Portable X-ray Fluorescence (PXRF) for CompositionalAnalysis of Early American MetalwareK. Russell and M. Roppolo, Olympus...
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Portable X-ray Fluorescence (PXRF) for Compositional Analysis of Early American Metalware

Handheld XRF analyzers are used worldwide to provide highly specific material chemistry for rapid and accurate identification of alloys and metals. Industrial requirements for quality control, plant maintenance, and profit/loss have prompted portable XRF manufacturers to minimize measurement times, ruggedize analyzer housings, simplify operation, extend the elemental range and detection limits, and improve the accuracy (correctness) and precision (reproducibility) of the results. The nuances of archaeological, conservational, and collectible metalware analyses are similar to those for industry. The objectives of the analysis, the representativeness of the sample measurements, and the condition of the sample are all important considerations. Part of a private early American metalware collection in Salem, Massachusetts, was made available to illustrate the versatility of portable, handheld XRF measurements. Contact us: http://bit.ly/1rDmq94 Sign up for our newsletter: http://bit.ly/1j5FOTy
Published on: Mar 4, 2016
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Transcripts - Portable X-ray Fluorescence (PXRF) for Compositional Analysis of Early American Metalware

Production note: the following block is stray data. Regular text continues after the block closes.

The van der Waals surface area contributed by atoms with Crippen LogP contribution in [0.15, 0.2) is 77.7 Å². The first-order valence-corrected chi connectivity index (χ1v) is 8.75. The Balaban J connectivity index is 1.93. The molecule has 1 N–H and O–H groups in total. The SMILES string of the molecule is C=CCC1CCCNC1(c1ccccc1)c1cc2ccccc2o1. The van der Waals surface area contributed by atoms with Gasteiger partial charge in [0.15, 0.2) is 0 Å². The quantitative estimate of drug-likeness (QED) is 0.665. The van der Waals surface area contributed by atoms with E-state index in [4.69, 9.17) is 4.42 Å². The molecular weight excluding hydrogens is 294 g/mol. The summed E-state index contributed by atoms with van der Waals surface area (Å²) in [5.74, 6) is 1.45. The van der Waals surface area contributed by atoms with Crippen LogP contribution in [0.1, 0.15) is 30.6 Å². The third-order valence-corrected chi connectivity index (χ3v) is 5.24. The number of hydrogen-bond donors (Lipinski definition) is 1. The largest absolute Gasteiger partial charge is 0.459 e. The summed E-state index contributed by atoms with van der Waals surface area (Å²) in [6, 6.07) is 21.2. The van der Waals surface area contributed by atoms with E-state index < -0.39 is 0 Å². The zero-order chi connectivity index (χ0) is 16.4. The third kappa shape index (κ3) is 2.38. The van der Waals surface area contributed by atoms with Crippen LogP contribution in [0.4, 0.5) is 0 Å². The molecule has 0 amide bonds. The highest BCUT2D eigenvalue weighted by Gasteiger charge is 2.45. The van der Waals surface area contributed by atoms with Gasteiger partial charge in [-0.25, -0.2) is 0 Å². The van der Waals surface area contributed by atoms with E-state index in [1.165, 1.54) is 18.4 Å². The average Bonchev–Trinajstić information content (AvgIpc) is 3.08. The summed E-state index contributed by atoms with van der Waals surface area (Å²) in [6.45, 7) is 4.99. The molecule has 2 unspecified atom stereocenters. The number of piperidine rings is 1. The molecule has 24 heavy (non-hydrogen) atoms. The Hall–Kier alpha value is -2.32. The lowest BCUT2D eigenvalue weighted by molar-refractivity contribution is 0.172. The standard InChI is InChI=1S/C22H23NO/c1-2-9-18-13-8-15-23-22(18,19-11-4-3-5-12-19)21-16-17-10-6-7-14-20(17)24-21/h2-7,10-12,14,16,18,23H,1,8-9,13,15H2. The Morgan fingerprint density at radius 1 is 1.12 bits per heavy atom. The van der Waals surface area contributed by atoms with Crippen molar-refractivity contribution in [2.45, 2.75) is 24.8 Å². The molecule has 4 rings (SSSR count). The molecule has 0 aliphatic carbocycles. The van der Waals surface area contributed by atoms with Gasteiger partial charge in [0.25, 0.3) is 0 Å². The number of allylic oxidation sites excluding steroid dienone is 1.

• 1. Portable X-ray Fluorescence (PXRF) for CompositionalAnalysis of Early American MetalwareK. Russell and M. Roppolo, Olympus, Waltham, MA USAQualitative and quantitative results, as well as analysis spot images, can be displayed on the DELTA handheld screen or on a the DELTA PC software screen.SAA_2013_03_Poster IntroductionHandheld XRF analyzers are used worldwide to provide highly specific material chemistry for rapid and accurate identification ofalloys and metals. Industrial requirements for quality control, plant maintenance, and profit/loss have prompted portable XRF manufacturersto minimize measurement times, ruggedize analyzer housings, simplify operation, extend the elemental range and detection limits, andimprove the accuracy (correctness) and precision (reproducibility) of the results. The nuances of archaeological, conservational, andcollectible metalware analyses are similar to those for industry. The objectives of the analysis, the representativeness of the samplemeasurements, and the condition of the sample are all important considerations. Part of a private early American metalware collection inSalem, Massachusetts, was made available to illustrate the versatility of portable, handheld XRF measurements.Representative MeasurementsRepresentative measurements are critical because PXRF is a near surface technique with a spot size of approximately 10mm and adepth penetration of about 10 microns for typical alloys. If a piece is very large or thick, several measurements should be made at differentlocations for more representative results. Measurements of small pieces or small sections of a piece may require collimation to reduce theanalyzer spot size further. The condition of a sample is significant because XRF measurements are more accurate and precise for smooth,flat surfaces. If a material is painted, plated, corroded, or has peened surfaces, sample preparation, including grinding, may be requiredfor the most accurate and precise results. The more homogenous a sample is, the more accurate the XRF results will be; fortunately, mostalloys and metals are homogenous.Analytical ObjectivesThe analyst must determine what type of results will meet the objectives – qualitative, semi-quantitative, or quantitative. QualitativeEDXRF results provide the identification of the elements in a given material by observing the keV at which the element’s peaks occur in thespectra. Semi-quantitative results provide relative or comparative amounts of elements in a given material based on peak characteristics(height and/or area). Quantitative results provide the most complete report of sample composition based on peak characteristics and anappropriate calibration curve.ReferencesBrumfield, Gary. 2012. “Iron and Steel in Colonial America.” www.Flintriflesmith.com.Colonial Williamsburg Foundation.LeFever, Gregory. 2007. “Early Pewter Tableware.” Early American Life.Mass, Jennifer, and Catherine Matsen. 2012. “Quantitative non-destructive analysis of historic silveralloys: X-ray fluorescence approaches and challenges.” In Studies in Archaeological Sciences,Handheld XRF for Art and Archaeology, edited by Aaron N. Shugar and Jennifer L. Mass. LeuvenUniversity Press.The Pewter Collectors’ Club of America. 2012. “About Pewter”.www.pewtercollectorsclub.org.Plummer, Don. 1999. Colonial Wrought Iron, the Sorber Collection.Sherman, J. 1955. “The theoretical derivation of fluorescent X-ray intensities from mixtures.”In Spectrochimica Acta (7): 283-306.Smith, Kenneth. 2011. “How Recent XRF Developments Impact Plant Based Alloy Material Testing.”5th Pan American Conference for NDT.Snodgrass, Mary Ellen. 2004. Encyclopedia of Kitchen History. Taylor & Francis Books, Inc.Walton, Steven. 2008. “Iron Beginnings in America”. Medieval Technology and American History.The Pennsylvania State University.IronIron furnaces were constructed in America as early as 1620; and, by 1660, many of the colonies wereproducing iron. Its ore was one of the first loads of material to be shipped back to England. A little morethan 100 years later, the colonies were one of the top global exporters of iron. The Iron Act of 1750, whichrestricted aspects of its manufacture and production, was considered to be a contributor to the start of theRevolutionary War.Three types of iron were used during the colonial period. Cast iron, which is high in carbon and brittle,was used for frying pans, Dutch ovens and canon balls. Wrought iron, which is low in carbon and very tough,was used for anchor chains, nails and musket barrels. Steel, which has varied amounts of carbon dependingon its hardening needs, was used for knife blades, files, saws, springs, musket ramrods and swords. A widelysought type of colonial iron was found in bogs and so named Bog Iron. Dissolved iron in bogs and swampscombined with magnetite and quartz to deposit a material that had a natural resistance to rust due to thecoating caused by its residual silicate content. It was used for tools, iron rails, and cannon balls.The Wrought Iron Trammel is 30” long when extended fully and has 4 slots to vary its length to the firefor different heating temperatures. There are no obvious makers’ marks. Measurements of this piece wererelatively uniform throughout with 99+% iron (Fe), 0.3692-0.4586% cobalt (Co), 0.0557-0.3156% manganese(Mn), and trace amounts of copper (Cu), zinc (Zn), and lead (Pb).Longer testing times and use of a two-beam Rhodium-target tube analyzer would enable the analysisfor silicon (Si), phosphorus (P) and sulfur (S). Handheld XRF cannot measure carbon (C) content. One of thetrammels in the image labeled “Trammels, I-29”, on page 14 of Don Plummer’s Colonial Wrought Iron, theSorber Collection, is very similar to the one analyzed.SilverSilver was expensive and considered a luxury in early America. Much of the silver was imported from England as there were lawsrestricting colonists from importing unfinished silver for manufacture. A colonial silversmith would have been considered an artist whocreated both ornamental and utilitarian pieces, the more common ones being spoons, porringers, tankers, buttons and shoe buckles.Customers took their silver pieces back to the silversmith when they needed repairs or wanted new designs, but did not want to or couldnot purchase more silver. Markings on silver pieces can be attributed to the silversmith and/or the owner. Pure silver, too soft on its own,was alloyed with a base metal to harden it, typically copper. By 1860, a piece marked “sterlingsilver” indicated that it was 92.5% Ag and 7.5% Cu.The Silver Creamer is 10” high and 5” across at the widest part. A decorative pattern isetched around the top, main body, and pedestal. There are no obvious makers’ marks. Thepresence of Pb and gold (Au) in the creamer indicate that it is likely earlier than 1850. Theconcentration of Ag is between 85-88%, indicating that it is likely to be made from Coin Silver,perhaps even prior to the Coinage Act of 1792 which set that Standard at 89.2 wt % Ag.CopperEarly American copper was primarily used to make copper tea kettles for people who could afford tea. It was relatively inexpensive,attractive and conducted heat well. Early kettles were thick and hand hammered; soldering of seams came after 1850. Early copper kettleshad metal handles as they typically hung over a fire to boil; later ones had wood or bone handles to minimize the burning of hands. Copperwas known to react with some contents causing poisonous effects; consequently, many were lined on the inside with tin.The Copper Kettle is 8” high, including the handle, and 4” across at the widest part;the spout is 3” high. There are no obvious makers’ marks. It is thick and appears to haveexperienced significant wear and tear, including blackening. The concentrations of tin (Sn) onthe inside of the lid and on the worn bottom confirm Sn lining. There is higher titanium (Ti), Fe,and Pb content in the spout than the body. The lid contains more nickel (Ni) than the rest ofthe kettle.BrassBrass, an alloy of Cu and Zn, was another type of metalware that early colonists imported from England. Brass was primarily usedfor common things like bells, pins, nails, hinges and candle sticks, but also for navigational and musical instruments and clock parts. Brassmakers could vary the amounts of Cu and Zn to alter the color and softness of the material. Bronze, an alloy of copper and tin, was alsoused, but for pieces that required more strength and weather resistance, like cannons, bells and other metal pieces used out doors. Anearly colonist, who could bring along a large brass kettle, valued it for its beauty, durability and heat conduction.The Large Brass Kettle is 13” high, including the handle, and 9” across at the widestpart; the spout is 6” high. A decorative pattern is etched around the top and main body, butit has no obvious makers’ marks. The brackets vary in composition from the rest of the kettle,with noticeably higher Fe and Pb, and the presence of Sn.Cu Ni Sn Ti Fe PbBody 99.35 0.056 0.044 0.055Handle 99.25 0.067 0.456 0.062 1.166Spout 97.82 0.074 0.157 0.477 0.554 0.531Bottom 97.54 0.048 1.163 0.305 0.474 0.370Lid Inside 83.09 0.452 16.08 0.277 0.037 0.086Lid Outside 99.11 0.584 0.148 0.030 0.092Lid Handle 99.37 0.057 0.083 0.053 0.439Cu Zn Ni Sn Fe PbBody 66.16 33.63 0.057 0.069 0.083Bottom 65.08 34.62 0.058 0.119 0.127Top 65.76 33.99 0.058 0.081 0.111Handle 65.96 33.83 0.059 0.066 0.088Spout 67.08 32.74 0.049 0.059 0.073Lid 67.06 32.80 0.046 0.040 0.054Bracket 1 68.08 27.04 0.053 1.306 0.313 3.206Bracket 2 60.33 35.28 0.137 0.605 0.274 3.375Cu Sn Fe Zr Sb Pb BiHandles 0.0431 74.16 0.1281 0.0284 0.4887 24.95 0.2852Outside Surface 0.0626 35.34 0.0272 5.222 59.07 0.2887Feet 0.1368 40.2 0.1252 0.0262 4.762 53.61 0.4138Ag Cu Pb Zn Au TiBody 85.50 13.67 0.494 0.212 0.091Base 87.54 11.70 0.467 0.210 0.088Handle 87.19 11.18 0.391 0.122 0.106 1.010Lip 87.93 11.51 0.390 0.087 0.081PewterEarly American pewter was an alloy of 84-99% Sn and 1-16% Pb with some Cu, antimony (Sb), and/or bismuth (Bi) that was handspun or mold cast. It was a soft metal with primarily simple designs used by people who could not afford metals like silver (Ag). Towards theend of the 18th century, the use of Pb was minimized for safety, but the resulting alloy did not have the same luster or strength. Althoughmost styles were English, some Americans crafted pewter, especially in Massachusetts, New York, and Connecticut; many used the eagleas their mark.The Pewter Bowl is 3” high and 3” across at the widest part. It is likely a sugar bowl withits wavy edge, two handles and three legs. Marks on the bottom appear to be a crown and rose,typical of an English piece from the 16th century on. Tin was much more expensive than lead andnot as readily available in the colonies; consequently, the very high Pb content (almost 60% in theouter surface) indicates the inferior quality of English export or perhaps a colonist’s rework of existingpewter, stamped with a British mark to increase the perceived value of the piece. This piece is likelyfrom the late 1700s because at that time, wavy edge pieces were popular and inferior quality pieceswere particularly predominant due to British trade laws and sentiments towards the colonies.ConclusionsHandheld XRF analyzers configured for industrial metal and alloys analysis are also ideal tools to perform analyses on a variety ofcollectible metalware. A quick elemental analysis with a standard industrial configuration provides enough information to help determine ifthe composition of a piece falls within the expectations of known authentic pieces. Handheld XRF measurements of light elements or verylow concentrations, such as PPM levels, may require longer test times and/or optional power settings, target material, selectable primarybeam filters, and/or external vacuum/helium or enclosure accessories.Data and spectra can be downloaded directly from the DELTA handheld XRF into Excel for reporting, analysis and averaging. Thesimple, practical averaging method that the unit provides is ideal for samples that are not homogenous.A thorough analysis, with an analyzer configured for all of the elements of interest, such as Si, P, and S, and additional standardsspecifically tailored for the metalware family of interest, could provide even more detailed information when authentication for monetaryvalue and/or conservation is desired. The primary trade-off concerns sample preparation, the analytical value of which must be taken intoconsideration with potentially damaging alterations to the piece.Quantitative AnalysisQuantitative analysis is dependant on a calibration curve which can be stored in the analyzer’s data processing software. Thecalibration curve should be based on an appropriate XRF analysis algorithm because a pure linear relationship between an element’sconcentration and peaks’ characteristics may not exist. Other elements in the material may increase or decrease the excitation of theelement of interest or have peaks that overlap with the peaks of interest. Large differences in the concentrations of the elements that affectone another can further complicate the situation. Overlapping issues are usually handled with peak deconvolution methods stored in theanalyzer’s data processing software.Quantitative alloy analysis is typically based on a Fundamental Parameters (FP) approach which utilizes equations developed byJacob Sherman in the 1950s correlating elemental intensities with sample composition. FP utilizes physical constants and parametersthat are based on the physics of X-rays, incorporating both theoretical and measured intensities for the analyzer’s configuration (tube,detector, filters). This approach relies on one or more certified standard, and is more robust when a standard’s matrix is similar to that ofthe sample and covers the elemental and the concentration ranges of interest. FP is sometimes referred to as “standardless” because themanufacturer has already included the standards’ measurements into the analyzer’s algorithm for the analyst. For most metals and alloysanalyses, FP is the algorithm of choice.Analysis MethodAn Olympus DELTA Handheld X-ray Fluorescence Analyzer, equipped with a single beam tantalum-anode X-ray tube, 40kV/4Wpower, aluminum filter, and large area Silicon Drift Detector was used. A Fundamental Parameters algorithm was employed utilizing puremetal and certified industrial alloy standards. No sample preparation was performed on the collection as per request of the owner. Threemeasurements were taken for 30 seconds each at a given location; and, 1-4 locations were measured on a given area depending on itssize and curvature. Results shown herein are averages.Early American MetalwareThe type of metalware an early American would have used inthe 17th and 18th centuries would have depended on their socio-economic standing. Common items would have included pots andpans, spoons and knives, plates or platters, kettles, candle holders,fireplace implements, weaponry, and tools. The metalware wouldhave included iron, pewter, brass, copper, and silver. There were twobasic ways to create metalware, hammering by hand or casting bymold. Harder metals would have been heated, poured and cast; whilesofter metals would have been shaped and hammered.Recycling metal was common in early America due to financialsituations, conservation practices and English laws that preventedcolonists from manufacturing and selling new pieces. Somehouseholds would have their own marking or initials placed on theirmetalware, especially copper and silver, to discourage others fromtaking it. A large collection would likely also be numbered.www.olympus-ims.com